About 99 percent of this jives with everything we found out today when former FBI Director Louis Freeh released his findings in a 260-something-page report that should make Joe Paterno apologists feel lucky the coach isn't still alive.
If he was, he'd be the target of a criminal investigation -- at the least, for lying to the grand jury about what he knew and when he knew it, and at the most for enabling, if not tacitly allowing a predatory pedophile to use access to the football program as a means to abuse children for over a decade.
In November, I wrote that everyone was dirty and nobody was clean with regard to this scandal, and that Penn State needs to completely start over. The university's board of trustees appears to have taken these developments with the appropriate degree of seriousness, but has not by any means begun to earn anything resembling the benefit of doubt.
During the board's press conference this afternoon, Penn State President Rod Erickson mentioned student athletics as a separate, enriching compliment to academic goals and achievements. That's true, they certainly can be. But nowhere in any of the university administrators' or trustees' statements did anyone say anything about the future of Penn State's football program. And that stands to reason -- they want to keep football.
They shouldn't be allowed to.
Now, the NCAA is waiting for Penn State's answers to a series of questions that will likely serve as the framework of the investigation that will determine what if any athletic penalties Penn State should incur for such gross institutional corruption.
This could really only go one of two ways:
1. The NCAA does nothing, or almost nothing.
This is the argument being championed by pseudo-intellectuals like the PG's Ron Cook and CBS's Gregg Doyel says that the NCAA can't impose any penalty on Penn State because it has no jurisdiction over criminal matters, and that the judicial system will play out accordingly with regard to former PSU President Graham Spanier and officials Tim Curley and Gary Schultz.
2. The NCAA revokes Penn State's right to field a football team for at least one full year, after which the school may begin to rebuild its program under the close, watchful eye of outside authority, without scholarships and without post-season eligibility -- at least for five years. One of the only crimes for which the NCAA will impose the so-called "death penalty" on a program is lack of institutional control. If the board of trustees was as ignorant of what Spanier, Paterno, Curley and Schultz were covering up as Freeh's report says they were, is there any doubt that Penn State is an institution that completely lost control of its football program? Has a tail ever so blatantly wagged its dog?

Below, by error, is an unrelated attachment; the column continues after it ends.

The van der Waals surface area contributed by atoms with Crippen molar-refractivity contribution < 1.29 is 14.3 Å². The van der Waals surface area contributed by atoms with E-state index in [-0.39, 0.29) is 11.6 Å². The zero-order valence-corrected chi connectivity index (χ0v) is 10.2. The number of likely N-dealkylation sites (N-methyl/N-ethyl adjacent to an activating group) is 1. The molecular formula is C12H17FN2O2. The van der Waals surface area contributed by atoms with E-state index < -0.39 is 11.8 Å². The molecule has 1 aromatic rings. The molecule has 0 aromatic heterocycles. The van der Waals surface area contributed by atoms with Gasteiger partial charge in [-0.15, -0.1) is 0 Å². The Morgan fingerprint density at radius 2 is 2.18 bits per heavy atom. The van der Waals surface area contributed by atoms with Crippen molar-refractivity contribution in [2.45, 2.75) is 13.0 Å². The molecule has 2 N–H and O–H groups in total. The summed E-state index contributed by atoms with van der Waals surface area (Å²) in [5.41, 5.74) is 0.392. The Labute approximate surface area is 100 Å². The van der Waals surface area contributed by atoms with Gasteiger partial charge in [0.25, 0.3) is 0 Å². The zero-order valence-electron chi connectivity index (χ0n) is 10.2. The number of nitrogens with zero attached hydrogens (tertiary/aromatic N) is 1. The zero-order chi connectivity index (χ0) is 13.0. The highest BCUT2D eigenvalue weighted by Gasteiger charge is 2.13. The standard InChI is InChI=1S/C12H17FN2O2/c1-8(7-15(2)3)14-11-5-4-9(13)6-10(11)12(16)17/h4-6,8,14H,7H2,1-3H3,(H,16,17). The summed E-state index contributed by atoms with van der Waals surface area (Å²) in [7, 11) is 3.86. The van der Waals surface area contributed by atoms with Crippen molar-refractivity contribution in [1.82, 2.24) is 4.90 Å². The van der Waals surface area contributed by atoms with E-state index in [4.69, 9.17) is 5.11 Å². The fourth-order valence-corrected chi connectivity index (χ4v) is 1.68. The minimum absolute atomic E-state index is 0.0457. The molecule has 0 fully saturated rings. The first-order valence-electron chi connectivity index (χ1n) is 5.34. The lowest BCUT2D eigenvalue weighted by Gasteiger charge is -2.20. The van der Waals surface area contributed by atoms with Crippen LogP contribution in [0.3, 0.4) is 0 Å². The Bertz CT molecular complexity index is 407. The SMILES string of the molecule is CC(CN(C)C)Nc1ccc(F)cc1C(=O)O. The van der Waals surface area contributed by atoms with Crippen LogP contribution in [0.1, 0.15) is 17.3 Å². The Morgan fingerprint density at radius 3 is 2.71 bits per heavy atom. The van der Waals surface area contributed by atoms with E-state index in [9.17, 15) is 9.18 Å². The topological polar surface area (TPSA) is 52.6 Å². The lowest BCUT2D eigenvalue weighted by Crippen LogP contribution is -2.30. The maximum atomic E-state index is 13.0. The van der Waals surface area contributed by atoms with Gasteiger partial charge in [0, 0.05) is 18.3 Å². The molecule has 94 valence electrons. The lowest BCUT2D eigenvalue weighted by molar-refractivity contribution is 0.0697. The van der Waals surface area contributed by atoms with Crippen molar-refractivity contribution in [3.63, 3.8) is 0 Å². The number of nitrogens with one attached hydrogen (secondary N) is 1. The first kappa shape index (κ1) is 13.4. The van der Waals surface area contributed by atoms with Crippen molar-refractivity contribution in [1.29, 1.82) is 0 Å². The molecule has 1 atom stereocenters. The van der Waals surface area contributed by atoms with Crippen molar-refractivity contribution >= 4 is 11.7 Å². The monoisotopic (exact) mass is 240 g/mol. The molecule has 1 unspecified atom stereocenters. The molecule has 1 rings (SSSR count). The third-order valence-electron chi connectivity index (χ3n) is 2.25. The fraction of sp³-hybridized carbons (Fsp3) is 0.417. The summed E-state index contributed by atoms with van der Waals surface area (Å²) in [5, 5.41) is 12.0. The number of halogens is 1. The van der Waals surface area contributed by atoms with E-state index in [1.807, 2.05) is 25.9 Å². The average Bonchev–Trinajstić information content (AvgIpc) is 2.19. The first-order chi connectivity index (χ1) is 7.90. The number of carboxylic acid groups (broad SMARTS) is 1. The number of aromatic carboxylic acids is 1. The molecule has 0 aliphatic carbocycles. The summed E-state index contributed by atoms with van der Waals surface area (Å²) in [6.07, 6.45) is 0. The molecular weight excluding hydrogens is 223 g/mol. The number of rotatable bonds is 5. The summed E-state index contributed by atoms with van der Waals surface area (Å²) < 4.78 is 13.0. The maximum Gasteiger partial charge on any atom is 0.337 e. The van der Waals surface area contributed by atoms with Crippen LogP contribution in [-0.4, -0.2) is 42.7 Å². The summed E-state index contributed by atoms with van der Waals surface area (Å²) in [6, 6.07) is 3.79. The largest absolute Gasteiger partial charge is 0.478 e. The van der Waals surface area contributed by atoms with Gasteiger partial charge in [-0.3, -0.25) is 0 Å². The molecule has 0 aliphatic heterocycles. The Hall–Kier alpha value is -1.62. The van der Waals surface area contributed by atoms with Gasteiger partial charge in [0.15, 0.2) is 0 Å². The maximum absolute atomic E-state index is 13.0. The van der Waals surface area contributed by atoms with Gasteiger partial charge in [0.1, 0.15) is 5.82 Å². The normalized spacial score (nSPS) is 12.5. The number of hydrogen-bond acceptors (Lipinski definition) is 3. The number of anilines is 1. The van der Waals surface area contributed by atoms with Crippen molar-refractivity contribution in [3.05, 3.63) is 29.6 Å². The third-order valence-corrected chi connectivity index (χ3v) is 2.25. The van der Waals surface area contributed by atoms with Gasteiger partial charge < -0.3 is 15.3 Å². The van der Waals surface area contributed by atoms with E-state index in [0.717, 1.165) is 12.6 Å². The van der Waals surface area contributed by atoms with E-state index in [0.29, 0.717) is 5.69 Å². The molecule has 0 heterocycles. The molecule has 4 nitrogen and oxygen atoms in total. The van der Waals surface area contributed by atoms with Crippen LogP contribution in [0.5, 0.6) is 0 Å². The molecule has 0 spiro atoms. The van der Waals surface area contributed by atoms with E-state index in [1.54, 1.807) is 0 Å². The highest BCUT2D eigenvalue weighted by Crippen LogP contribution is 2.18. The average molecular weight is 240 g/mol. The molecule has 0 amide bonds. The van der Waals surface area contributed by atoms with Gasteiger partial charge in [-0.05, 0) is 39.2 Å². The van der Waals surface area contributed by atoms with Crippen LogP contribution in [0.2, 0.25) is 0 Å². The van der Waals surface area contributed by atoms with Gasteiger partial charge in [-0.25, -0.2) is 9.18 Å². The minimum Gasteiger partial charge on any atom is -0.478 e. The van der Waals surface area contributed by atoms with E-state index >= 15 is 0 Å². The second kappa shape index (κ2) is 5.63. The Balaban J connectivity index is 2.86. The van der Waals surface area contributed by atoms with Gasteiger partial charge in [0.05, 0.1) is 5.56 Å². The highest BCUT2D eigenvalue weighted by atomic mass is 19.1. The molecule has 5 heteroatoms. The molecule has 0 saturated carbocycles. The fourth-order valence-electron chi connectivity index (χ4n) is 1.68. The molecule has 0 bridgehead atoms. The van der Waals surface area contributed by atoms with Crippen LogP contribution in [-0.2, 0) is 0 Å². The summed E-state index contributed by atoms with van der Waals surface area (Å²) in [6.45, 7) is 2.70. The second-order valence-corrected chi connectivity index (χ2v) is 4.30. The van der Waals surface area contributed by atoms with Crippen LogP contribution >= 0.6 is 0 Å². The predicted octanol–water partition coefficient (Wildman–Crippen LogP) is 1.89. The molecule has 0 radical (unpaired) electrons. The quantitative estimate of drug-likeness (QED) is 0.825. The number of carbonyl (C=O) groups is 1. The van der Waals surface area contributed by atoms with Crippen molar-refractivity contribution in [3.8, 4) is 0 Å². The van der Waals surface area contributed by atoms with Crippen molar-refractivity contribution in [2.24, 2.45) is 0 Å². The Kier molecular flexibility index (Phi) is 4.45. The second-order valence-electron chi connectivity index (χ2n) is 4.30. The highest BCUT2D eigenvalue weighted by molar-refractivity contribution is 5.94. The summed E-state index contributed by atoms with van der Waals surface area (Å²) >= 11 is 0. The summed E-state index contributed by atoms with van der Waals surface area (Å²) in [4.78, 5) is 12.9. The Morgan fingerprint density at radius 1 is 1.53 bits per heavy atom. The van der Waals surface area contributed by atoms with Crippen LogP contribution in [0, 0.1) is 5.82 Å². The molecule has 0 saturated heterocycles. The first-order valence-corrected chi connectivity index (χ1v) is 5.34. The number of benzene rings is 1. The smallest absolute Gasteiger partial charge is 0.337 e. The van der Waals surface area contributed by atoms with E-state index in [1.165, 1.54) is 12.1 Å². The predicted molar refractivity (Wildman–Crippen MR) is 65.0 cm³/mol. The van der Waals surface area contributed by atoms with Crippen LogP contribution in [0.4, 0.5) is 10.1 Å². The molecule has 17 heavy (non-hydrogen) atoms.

"Whoa," cry the apologists, "this is an isolated incident, and Penn State is a first-time offender!"
The NCAA imposed the death penalty on both Morehouse College's soccer team and MacMurray College's men's tennis team, even though both schools were first-time offenders. Are ineligible players, recruiting violations and illegal scholarships worse crimes for athletic program administrators to commit than covering up years of systematic child rape?
Even more mind-numbing and offensive are the apologists who say, "This has nothing to do with football," and "It's not fair to punish the current students and student-athletes for these wrongdoings."
Sure, if you count backwards, divide by pi and set up the mirrors at just the right angles, that's what it looks like the NCAA would be doing by imposing effectively killing Penn State football. But students can go to school wherever they want, and athletes can transfer -- which I bet many of them would be allowed to do without sitting out for the year the NCAA typically requires. Anyone who says this has nothing to do with football should be hospitalized. Freeh's findings display concrete evidence that Paterno, the football coach, knew as far back as 1998 that Sandusky was engaging in criminal behavior, and using the football program to do it. Paterno could have stomped this out back then. If he'd gone against Spanier, Curley and Schultz and turned Sandusky in, he'd have been hailed as a hero, and the program would be even stronger for it. But he didn't do that. He ducked and covered to preserve power, to save face. The only just punishment in this instance is to burn this program to the ground and force Penn State to rebuild it from scratch.
I don't think the NCAA will do anything. In fact, I'll be shocked if Penn State incurs any discipline or penalties as a result of this scandal, and they'll point to the aforementioned jurisdiction argument. That's unequivocally the wrong path. The NCAA has the clear evidence of the kind of misconduct for which it hands out the death penalty, and it has the ability to doll it out. Everything they need to begin to help right a wrong is there, and Penn State is never going to penalize itself. But the NCAA probably won't pull the trigger. They should.
For years, Penn State has preached "success with honor." Let's give them a chance to finally make good on that.